Plan for a range of team sizes and videoconferencing exchanges. One-on-one interactions, paired work and small group collaboration are as important as full team sessions. Distribute as many choices as possible — videoconferencing kiosks adjacent to the team space, nooks within it and even mobile solutions — to leverage real estate and encourage use of the technology.
As people collaborate more often via video, acoustics in the office can become an issue when the volume goes up or multiple conversations start happening at once. Pods can be an easy and quick way to give people a destination in the office to take a video call or host a small group session and avoid disrupting others.
Consider camera and microphone placements in larger team rooms that allow all users to be on camera and heard clearly. Include multiple screens so participants can see each other and their content at the same time, making sure people can move and stay on camera without disrupting the flow of interaction.
Large-scale collaboration devices (such as the Microsoft Surface Hub) are especially helpful for teams who need to interact with content, like product development or design teams, who need to share a whiteboard or view and annotate drawings at a larger size.
Create zones that allow people to move fluidly between group work and privacy. People in collaborative teams make quick switches between these modes throughout the day. Enclaves immediately adjacent to the team space allow team members to step away and toggle between being alone or together.
For longer video conferences, design the environment to encourage movement and a range of postures so participants can stay energized and engaged. Stool-height tables encourage people to stand up and stay on camera.
Think about both sides of the experience. If you can, provide similar environments in all locations, equipped with the same level of tools and technology controls so people who are away from the larger team have the same quality of experience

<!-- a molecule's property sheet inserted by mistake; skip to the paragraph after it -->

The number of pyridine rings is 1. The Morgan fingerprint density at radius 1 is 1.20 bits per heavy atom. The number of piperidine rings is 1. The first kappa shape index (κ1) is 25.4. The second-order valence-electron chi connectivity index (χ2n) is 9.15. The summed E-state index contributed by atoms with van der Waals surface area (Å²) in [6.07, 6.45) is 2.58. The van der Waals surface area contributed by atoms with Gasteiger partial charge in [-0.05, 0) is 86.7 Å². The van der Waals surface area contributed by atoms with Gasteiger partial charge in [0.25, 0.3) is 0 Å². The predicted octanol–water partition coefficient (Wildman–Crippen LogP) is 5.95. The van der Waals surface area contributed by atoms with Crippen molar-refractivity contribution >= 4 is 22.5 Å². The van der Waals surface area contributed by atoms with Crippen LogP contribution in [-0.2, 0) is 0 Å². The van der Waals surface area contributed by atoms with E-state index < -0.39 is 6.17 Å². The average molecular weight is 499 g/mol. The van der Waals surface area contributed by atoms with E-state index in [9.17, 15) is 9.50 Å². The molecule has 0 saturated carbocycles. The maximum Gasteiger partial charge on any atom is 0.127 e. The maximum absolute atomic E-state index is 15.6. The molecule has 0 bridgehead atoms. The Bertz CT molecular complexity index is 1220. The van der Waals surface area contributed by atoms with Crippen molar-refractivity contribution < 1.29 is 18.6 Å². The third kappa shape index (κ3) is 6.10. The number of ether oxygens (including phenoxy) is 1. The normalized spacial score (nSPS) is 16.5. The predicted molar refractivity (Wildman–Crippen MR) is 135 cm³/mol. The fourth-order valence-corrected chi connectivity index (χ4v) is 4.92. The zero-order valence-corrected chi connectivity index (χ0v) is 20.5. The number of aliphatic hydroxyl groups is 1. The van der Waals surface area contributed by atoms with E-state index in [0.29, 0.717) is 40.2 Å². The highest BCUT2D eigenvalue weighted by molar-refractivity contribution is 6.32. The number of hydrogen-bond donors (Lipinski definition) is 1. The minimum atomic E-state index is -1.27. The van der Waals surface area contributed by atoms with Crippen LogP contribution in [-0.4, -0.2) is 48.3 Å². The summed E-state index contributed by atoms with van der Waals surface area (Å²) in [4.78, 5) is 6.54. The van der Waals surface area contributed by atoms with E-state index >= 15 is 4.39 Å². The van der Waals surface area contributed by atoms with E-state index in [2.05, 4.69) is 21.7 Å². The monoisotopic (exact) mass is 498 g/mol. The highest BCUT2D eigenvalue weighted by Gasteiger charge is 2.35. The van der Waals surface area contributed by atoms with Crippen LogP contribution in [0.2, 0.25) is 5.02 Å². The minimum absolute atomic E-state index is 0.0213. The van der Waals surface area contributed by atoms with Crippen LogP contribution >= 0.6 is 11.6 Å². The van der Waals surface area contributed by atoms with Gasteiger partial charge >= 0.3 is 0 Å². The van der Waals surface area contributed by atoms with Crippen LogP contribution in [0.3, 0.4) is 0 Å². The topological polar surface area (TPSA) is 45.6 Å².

Consider adding a “wormhole” — a continuously open, real-time video connection that acts like an open window between two locations — adjacent to a team video room. It can help promote social exchanges as people come and go and continue conversations after the meeting ends.
Nothing can replace the experience of being together in person, but today that is not always an option. Technology can go a long way toward bringing distributed teams closer but thinking about how that technology works within the office — whether in a dedicated room or the open plan — makes a big difference. When the physical space is designed to enhance the technology, it can help create an even better experience for teams who are trying to work together when they have to be apart.
For many office workers around the world, working from home, or with remote colleagues, is a new reality. A new series from 360, Making Distance Work, shares best practices and new perspectives to explore how to create the best conditions for people and teams. Read more.
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Information in this story first appeared in 360, Issue 69 (Making Distance Disappear).